Treasury Department March 11th 1807
I have read Mr. Latimer’s representation with all the attention the importance of the questions which arise from it & the peculiar situation of the Mississippi territory seem to require.
The fourth section of the Act to prevent settlements on the public lands authorises the marshal or officers acting as such, under such instructions as may for that purpose be given by the President of the United States, to remove from the lands persons found on the same who shall not have obtained permission to remain on the same in the manner prescribed by the act. Permissions may be given by the Register of the proper land office to all persons now settled on the land who shall apply prior to the first day of January next & who shall sign a declaration stating that he does not lay any claim to the land.
Mr Latimer represents 1st. that there are several descriptions of claims not recognised & confirmed by Congress which the claimants do not however mean to relinquish, and in relation to which it cannot therefore be expected that they will sign the required declaration— 2dly that a number of persons who have heretofore obtained pre-emptions expect that Congress will convert them into absolute donations—3dly that there are considerations which ought to induce Congress to grant pre-emptions to persons who have settled on the public lands since the act of 1803.
Whatever Congress may hereafter do in favour of those last mentioned settlers, they cannot, in the mean while refuse to sign the declaration since they do not lay any claim to the land; and without pretending to encourage their expectations, a chearful compliance on their part with the law by signing the declaration & thus acknowledging themselves to be tenants at will of the United States would not certainly injure their cause.
As the the persons who having obtained pre-emptions expect that they will be converted into donations, the law to prevent settlements is inapplicable to them: for their claims being , recognised & confirmed as pre-emptions, they will not be disturbed & are positively excepted.
The claims not recognised by Congress & not abandoned by the parties are therefore the only ones which require consideration and, so far as they have come to my knowledge, may be distributed into four classes
1. Incomplete British or Spanish titles claimed by settlers and which would be confirmed was it not that they were originally granted to minors.
2. Complete British grants on which no settlement had been made in 1797; but filed in time with the Register.
In relation to those two classes, it must be observed that although not recognised by Congress, they are not yet finally decided upon, Congress having directed a special report of all the cases included in each to be made to them. Under those circumstances it was intended to except them from the public sales; and it appears also necessary to except them from the operation of the law preventing settlements.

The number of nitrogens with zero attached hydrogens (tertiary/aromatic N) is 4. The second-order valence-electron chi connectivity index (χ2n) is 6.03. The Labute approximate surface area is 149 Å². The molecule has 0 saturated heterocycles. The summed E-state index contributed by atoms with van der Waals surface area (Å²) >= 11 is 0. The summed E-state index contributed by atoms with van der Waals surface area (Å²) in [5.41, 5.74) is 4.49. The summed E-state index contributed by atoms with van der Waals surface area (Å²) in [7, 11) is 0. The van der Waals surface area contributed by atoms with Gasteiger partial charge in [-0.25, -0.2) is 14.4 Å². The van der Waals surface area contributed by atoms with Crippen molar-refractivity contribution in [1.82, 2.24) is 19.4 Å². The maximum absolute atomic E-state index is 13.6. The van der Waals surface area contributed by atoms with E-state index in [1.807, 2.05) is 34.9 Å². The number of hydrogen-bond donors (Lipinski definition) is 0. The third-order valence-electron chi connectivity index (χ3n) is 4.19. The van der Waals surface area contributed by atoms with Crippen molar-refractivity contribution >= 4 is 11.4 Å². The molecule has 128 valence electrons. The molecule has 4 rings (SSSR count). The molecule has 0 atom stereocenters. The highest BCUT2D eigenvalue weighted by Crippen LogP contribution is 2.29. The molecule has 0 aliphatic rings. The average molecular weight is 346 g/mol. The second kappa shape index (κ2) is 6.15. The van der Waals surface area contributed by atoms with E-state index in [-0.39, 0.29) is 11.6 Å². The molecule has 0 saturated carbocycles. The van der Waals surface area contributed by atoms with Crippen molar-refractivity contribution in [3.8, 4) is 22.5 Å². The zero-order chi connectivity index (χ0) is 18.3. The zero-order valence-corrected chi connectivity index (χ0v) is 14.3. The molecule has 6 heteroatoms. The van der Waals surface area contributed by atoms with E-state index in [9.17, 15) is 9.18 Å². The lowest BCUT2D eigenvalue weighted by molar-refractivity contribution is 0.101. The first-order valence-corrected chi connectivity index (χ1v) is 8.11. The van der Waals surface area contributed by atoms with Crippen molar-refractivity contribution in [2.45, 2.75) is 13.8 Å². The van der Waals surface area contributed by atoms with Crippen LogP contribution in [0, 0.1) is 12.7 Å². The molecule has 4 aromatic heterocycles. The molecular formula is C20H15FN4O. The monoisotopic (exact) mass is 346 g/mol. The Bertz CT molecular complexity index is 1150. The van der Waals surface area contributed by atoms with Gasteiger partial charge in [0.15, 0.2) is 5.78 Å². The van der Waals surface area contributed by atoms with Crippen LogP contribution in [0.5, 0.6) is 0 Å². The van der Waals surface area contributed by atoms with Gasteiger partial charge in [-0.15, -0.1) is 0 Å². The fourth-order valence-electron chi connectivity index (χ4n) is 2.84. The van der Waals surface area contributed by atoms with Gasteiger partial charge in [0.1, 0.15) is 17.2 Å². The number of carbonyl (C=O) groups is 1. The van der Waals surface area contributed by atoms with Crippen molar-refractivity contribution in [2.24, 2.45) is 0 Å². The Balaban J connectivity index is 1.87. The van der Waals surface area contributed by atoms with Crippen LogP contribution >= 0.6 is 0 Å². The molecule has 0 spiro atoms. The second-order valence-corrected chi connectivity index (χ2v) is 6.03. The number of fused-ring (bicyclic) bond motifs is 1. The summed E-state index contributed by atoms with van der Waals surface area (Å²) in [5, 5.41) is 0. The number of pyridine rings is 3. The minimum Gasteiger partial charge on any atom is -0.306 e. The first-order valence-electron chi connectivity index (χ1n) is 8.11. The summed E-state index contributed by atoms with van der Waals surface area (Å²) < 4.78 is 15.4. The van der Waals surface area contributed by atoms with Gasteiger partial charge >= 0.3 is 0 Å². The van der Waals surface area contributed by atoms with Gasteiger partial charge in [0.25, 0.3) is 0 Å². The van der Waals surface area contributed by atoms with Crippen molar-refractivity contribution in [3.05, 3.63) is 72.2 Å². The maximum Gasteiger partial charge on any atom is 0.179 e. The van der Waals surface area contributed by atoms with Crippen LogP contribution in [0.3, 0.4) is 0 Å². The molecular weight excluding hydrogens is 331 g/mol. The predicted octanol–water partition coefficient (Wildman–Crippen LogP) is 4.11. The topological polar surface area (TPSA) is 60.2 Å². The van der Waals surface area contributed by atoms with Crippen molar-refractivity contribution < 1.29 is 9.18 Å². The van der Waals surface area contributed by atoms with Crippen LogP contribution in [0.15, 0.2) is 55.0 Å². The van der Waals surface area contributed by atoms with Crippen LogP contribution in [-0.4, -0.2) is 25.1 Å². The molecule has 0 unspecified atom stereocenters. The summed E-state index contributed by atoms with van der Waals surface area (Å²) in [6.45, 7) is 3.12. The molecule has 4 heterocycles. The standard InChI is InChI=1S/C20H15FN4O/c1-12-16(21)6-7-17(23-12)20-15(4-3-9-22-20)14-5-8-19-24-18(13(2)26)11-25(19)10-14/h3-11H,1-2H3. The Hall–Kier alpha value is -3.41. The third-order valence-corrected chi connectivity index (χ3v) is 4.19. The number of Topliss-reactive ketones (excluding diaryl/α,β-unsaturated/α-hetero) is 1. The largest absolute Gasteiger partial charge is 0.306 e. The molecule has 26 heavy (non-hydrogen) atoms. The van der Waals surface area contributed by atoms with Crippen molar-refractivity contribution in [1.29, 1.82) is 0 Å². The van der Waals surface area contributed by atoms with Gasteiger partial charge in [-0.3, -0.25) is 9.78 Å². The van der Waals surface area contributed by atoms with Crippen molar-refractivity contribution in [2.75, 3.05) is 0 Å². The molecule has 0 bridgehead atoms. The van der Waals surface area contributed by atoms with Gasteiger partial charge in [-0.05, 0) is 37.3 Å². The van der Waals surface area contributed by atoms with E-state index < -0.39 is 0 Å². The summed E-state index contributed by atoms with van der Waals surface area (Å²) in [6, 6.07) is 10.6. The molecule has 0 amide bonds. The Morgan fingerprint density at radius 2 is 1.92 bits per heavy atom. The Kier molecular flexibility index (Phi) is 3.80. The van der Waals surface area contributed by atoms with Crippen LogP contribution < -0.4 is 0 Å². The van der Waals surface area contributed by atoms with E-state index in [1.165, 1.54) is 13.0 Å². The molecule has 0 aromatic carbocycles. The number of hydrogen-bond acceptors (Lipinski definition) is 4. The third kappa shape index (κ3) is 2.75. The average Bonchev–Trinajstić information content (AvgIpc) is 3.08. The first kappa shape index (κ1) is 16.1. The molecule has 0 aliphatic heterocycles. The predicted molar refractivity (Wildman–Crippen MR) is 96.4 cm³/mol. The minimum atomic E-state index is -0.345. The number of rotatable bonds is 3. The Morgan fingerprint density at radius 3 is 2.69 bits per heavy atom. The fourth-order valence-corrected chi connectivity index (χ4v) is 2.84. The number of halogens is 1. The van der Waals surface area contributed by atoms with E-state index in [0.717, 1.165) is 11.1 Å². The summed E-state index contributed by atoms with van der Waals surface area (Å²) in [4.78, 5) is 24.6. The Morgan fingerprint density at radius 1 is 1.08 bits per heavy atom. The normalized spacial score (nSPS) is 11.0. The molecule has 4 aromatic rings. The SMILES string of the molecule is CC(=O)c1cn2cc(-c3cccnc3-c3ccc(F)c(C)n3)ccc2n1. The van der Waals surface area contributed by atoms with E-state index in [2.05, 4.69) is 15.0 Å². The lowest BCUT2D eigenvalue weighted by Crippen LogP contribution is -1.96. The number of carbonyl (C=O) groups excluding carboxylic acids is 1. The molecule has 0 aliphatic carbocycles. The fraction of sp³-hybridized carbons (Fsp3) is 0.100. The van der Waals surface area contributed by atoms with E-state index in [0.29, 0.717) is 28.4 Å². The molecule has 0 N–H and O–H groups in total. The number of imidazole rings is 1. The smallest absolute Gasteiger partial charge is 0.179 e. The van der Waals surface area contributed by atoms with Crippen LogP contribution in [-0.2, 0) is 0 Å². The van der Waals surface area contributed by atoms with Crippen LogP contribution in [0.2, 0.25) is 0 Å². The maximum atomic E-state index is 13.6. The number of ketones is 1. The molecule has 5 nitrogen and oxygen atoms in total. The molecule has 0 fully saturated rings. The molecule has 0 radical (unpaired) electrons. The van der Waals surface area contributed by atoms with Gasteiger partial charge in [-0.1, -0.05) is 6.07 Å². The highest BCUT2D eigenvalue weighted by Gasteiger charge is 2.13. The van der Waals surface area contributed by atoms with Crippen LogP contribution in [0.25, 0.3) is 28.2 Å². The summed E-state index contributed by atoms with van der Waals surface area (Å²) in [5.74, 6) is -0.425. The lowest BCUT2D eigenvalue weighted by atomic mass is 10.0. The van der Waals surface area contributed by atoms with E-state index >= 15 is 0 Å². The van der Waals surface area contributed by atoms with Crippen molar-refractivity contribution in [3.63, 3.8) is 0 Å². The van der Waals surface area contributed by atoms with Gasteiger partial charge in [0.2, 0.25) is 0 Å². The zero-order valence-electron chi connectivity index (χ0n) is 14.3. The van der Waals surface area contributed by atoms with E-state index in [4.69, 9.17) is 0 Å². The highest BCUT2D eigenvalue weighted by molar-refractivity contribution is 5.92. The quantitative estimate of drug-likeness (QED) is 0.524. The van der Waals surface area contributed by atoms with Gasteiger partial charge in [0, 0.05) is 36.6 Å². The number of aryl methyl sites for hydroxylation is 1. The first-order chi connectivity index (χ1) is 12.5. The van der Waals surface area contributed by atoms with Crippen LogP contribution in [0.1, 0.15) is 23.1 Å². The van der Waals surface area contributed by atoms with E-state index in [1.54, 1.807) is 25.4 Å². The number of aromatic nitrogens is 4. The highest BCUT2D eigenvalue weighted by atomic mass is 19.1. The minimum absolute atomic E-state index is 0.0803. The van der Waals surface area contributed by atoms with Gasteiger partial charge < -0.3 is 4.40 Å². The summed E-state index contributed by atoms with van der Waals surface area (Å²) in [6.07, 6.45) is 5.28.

3. Incomplete Spanish or British grants (concessions or orders of survey) without any settlements.
Congress seem to have considered the possession by Spain subsequent to 1783 as usurpation: Spain by the treaty of 1795 countenanced that opinion; for she cedes no territory by that treaty, & only recognizes the boundary fixed by the treaty of peace of 1783. Hence whenever Spanish titles have been confirmed by Congress, it has been held as a bounty or donation & not at all as a matter of right. Still that construction may be disputed by the parties; and it becomes a mere question of policy whether under existing circumstances it may not be proper to exempt also that class of claimants from the operation of the law.
4th. Claims derived from Georgia commonly called Yazoo claims.
The law was certainly intended to operate particularly against this class of claimants; and although they stand precisely on the same footing as those of the preceding class vizt. “claims not recognised by Congress but which the parties mean to prosecute,” it is evident that they ought not to be exempted from the operation of the law.
Upon the whole it is respectfully submitted whether, in order to prevent misrepresentations and remove subjects of dissatisfaction in the Mississippi territory, it would not be proper when the law is transmitted to the Registers of the two districts in that territory, to inform them that it is not the intention of the President that persons claiming under British patents unaccompanied by settlements in 1797, under Spanish grants made to minors, and under Spanish orders of survey unaccompanied by settlements in 1797 should be removed from settlements made under colour of those various species of claims; provided that such settlements had been made before the passing of the law preventing settlements. The Registers might also be instructed to give publicity to that intention.
I have the honor to be with the highest respect Sir Your obedient Servant
DLC: Papers of Thomas Jefferson.